Session: #282

Theme & Session Format

1. Widening horizons through human-environment interconnections
Session format:
Regular session

Title & Content

Systemic Approaches to Agricultural and Land Use Change in Prehistoric Societies. Part 2
Farming practices are embedded within a complex and inter-dependant system that involves crops and livestock and their management, soils, the environment and climate, as well as social and land-use dynamics. Changes in agricultural practices are therefore never simple or easy to track, but archaeobotanical and archaeozoological data generated over the past few decades informs us that they took place, sometimes at a very broad scale. The question we would like to address in this session is: what drove agricultural changes and innovations in prehistory, when farming practices were mostly locally rooted and depended largely on household level decision-making and what were their social and ecological consequences?
Archaeology has the ability to tackle this complex network of processes and consequences by interlinking multiple proxies that can be evaluated independently, combined and contrasted with multiple sources of information. This session welcomes papers that deal with all types of archaeological proxies that are combined with data on agricultural dynamics at the local, regional or supra-regional scale to understand the scale of agricultural change, innovation and productivity, as well as the effects on social and ecological systems, including land cover and land use change. We particularly welcome multi-proxy and systemic approaches to the understanding of agricultural decision-making in the past.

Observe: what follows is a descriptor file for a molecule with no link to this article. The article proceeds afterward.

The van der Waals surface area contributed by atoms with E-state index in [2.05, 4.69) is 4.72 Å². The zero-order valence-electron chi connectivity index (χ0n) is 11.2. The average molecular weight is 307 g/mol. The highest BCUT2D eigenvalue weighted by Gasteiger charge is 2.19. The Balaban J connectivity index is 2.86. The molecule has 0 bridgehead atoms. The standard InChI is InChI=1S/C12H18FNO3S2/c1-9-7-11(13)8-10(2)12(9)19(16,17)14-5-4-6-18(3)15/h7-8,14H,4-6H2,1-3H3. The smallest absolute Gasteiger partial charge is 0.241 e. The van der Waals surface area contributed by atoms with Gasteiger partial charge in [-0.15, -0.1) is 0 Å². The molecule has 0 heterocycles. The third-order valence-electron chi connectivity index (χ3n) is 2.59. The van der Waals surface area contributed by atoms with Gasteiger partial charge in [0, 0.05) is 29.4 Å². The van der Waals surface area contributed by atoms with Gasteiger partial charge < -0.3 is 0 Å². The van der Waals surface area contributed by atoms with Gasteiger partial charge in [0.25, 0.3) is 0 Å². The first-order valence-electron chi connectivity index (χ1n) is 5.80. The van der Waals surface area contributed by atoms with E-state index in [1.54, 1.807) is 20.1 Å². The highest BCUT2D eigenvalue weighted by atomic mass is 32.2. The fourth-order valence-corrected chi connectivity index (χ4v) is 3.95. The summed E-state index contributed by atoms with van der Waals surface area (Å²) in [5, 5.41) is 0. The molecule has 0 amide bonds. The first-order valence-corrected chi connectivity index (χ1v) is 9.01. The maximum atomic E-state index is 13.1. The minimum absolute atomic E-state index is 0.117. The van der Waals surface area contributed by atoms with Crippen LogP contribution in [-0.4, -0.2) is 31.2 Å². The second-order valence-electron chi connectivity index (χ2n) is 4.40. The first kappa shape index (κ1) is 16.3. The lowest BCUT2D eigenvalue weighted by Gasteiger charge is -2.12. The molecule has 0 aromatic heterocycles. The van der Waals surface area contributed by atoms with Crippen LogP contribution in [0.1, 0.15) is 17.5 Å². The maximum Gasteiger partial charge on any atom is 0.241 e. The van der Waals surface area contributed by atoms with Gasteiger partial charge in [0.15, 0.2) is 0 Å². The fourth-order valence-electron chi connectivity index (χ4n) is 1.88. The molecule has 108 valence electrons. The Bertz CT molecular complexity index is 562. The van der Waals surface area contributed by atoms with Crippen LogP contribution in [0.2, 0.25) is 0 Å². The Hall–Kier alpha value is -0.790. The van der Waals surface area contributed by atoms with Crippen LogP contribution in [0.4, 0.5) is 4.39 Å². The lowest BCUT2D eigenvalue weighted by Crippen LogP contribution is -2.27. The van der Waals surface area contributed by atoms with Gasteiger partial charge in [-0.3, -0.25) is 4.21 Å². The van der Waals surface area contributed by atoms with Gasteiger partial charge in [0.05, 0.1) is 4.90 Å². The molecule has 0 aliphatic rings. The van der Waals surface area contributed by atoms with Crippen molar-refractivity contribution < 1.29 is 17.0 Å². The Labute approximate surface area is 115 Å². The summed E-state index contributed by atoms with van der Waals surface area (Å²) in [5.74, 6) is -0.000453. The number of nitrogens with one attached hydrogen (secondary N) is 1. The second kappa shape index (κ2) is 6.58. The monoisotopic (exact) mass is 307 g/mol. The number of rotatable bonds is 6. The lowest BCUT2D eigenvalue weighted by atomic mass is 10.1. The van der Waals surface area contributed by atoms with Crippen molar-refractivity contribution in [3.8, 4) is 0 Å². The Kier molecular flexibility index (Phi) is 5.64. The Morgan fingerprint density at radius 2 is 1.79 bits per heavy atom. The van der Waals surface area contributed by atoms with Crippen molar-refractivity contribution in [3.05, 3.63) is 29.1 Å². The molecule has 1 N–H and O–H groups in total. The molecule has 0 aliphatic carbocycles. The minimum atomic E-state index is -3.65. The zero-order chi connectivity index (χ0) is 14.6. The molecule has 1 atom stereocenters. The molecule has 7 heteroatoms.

This session is supported by the AgriChange Project (, funded by the Swiss National Science Foundation (PP00P1_170515) and the LandUse6k working group of PAGES (
archaeobotany, archaeozoology, archaeoentomology, palaeoenvironment, human-environment interaction, multi-proxy analysis
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Main organiser:
Ferran Antolin (Germany) 1,2
Nicki Whitehouse (United Kingdom) 3,4
1. Integrative Prehistory and Archaeological Science (IPNA/IPAS), University of Basel (Switzerland)
2. Deparment of Natural Sciences, German Archaeological Institute (Germany)
3. Archaeology, School of Humanities, University of Glasgow, Scotland, UK
4. School of Geography, Earth and Environmental Sciences, Plymouth University, UK